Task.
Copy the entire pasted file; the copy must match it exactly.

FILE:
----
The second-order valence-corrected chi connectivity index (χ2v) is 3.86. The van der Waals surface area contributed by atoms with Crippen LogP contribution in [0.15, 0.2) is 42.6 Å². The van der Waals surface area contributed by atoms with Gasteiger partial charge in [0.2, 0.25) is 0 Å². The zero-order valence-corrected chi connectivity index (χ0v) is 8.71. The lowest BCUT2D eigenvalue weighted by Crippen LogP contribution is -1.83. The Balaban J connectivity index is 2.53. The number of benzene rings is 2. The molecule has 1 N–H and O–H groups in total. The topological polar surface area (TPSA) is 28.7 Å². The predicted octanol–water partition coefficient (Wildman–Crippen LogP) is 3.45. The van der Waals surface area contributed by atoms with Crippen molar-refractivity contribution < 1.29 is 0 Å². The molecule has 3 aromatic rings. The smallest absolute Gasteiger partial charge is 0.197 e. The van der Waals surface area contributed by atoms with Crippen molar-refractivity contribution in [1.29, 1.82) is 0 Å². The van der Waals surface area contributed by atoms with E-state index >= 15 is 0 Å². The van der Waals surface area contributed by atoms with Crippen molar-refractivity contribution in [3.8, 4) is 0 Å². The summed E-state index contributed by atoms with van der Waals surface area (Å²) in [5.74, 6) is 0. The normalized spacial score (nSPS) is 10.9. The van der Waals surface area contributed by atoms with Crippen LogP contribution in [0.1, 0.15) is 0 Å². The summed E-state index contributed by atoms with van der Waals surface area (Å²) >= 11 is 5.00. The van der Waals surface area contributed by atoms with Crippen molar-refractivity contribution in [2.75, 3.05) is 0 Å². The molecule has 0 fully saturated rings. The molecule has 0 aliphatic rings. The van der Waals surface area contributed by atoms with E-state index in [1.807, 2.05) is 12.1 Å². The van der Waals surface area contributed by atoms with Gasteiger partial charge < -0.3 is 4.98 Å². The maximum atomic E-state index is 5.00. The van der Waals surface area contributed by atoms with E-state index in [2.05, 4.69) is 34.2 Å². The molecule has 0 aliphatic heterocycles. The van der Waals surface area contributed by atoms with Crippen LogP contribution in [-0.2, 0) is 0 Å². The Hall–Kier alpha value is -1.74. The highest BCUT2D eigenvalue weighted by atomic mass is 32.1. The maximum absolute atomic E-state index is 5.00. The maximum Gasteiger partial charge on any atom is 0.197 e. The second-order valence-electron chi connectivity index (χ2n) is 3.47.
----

The second-order valence-corrected chi connectivity index (χ2v) is 3.86. The van der Waals surface area contributed by atoms with Crippen LogP contribution in [0.15, 0.2) is 42.6 Å². The van der Waals surface area contributed by atoms with Gasteiger partial charge in [0.2, 0.25) is 0 Å². The zero-order valence-corrected chi connectivity index (χ0v) is 8.71. The lowest BCUT2D eigenvalue weighted by Crippen LogP contribution is -1.83. The Balaban J connectivity index is 2.53. The number of benzene rings is 2. The molecule has 1 N–H and O–H groups in total. The topological polar surface area (TPSA) is 28.7 Å². The predicted octanol–water partition coefficient (Wildman–Crippen LogP) is 3.45. The van der Waals surface area contributed by atoms with Crippen molar-refractivity contribution < 1.29 is 0 Å². The molecule has 3 aromatic rings. The smallest absolute Gasteiger partial charge is 0.197 e. The van der Waals surface area contributed by atoms with Crippen molar-refractivity contribution in [1.29, 1.82) is 0 Å². The van der Waals surface area contributed by atoms with E-state index >= 15 is 0 Å². The van der Waals surface area contributed by atoms with Crippen molar-refractivity contribution in [3.8, 4) is 0 Å². The summed E-state index contributed by atoms with van der Waals surface area (Å²) in [5.74, 6) is 0. The normalized spacial score (nSPS) is 10.9. The van der Waals surface area contributed by atoms with Crippen LogP contribution in [0.1, 0.15) is 0 Å². The summed E-state index contributed by atoms with van der Waals surface area (Å²) >= 11 is 5.00. The van der Waals surface area contributed by atoms with Crippen molar-refractivity contribution in [2.75, 3.05) is 0 Å². The molecule has 0 fully saturated rings. The molecule has 0 aliphatic rings. The van der Waals surface area contributed by atoms with E-state index in [1.807, 2.05) is 12.1 Å². The van der Waals surface area contributed by atoms with Gasteiger partial charge < -0.3 is 4.98 Å². The maximum atomic E-state index is 5.00. The van der Waals surface area contributed by atoms with E-state index in [2.05, 4.69) is 34.2 Å². The molecule has 0 aliphatic heterocycles. The van der Waals surface area contributed by atoms with Crippen LogP contribution in [-0.2, 0) is 0 Å². The Hall–Kier alpha value is -1.74. The highest BCUT2D eigenvalue weighted by atomic mass is 32.1. The maximum absolute atomic E-state index is 5.00. The maximum Gasteiger partial charge on any atom is 0.197 e. The second-order valence-electron chi connectivity index (χ2n) is 3.47.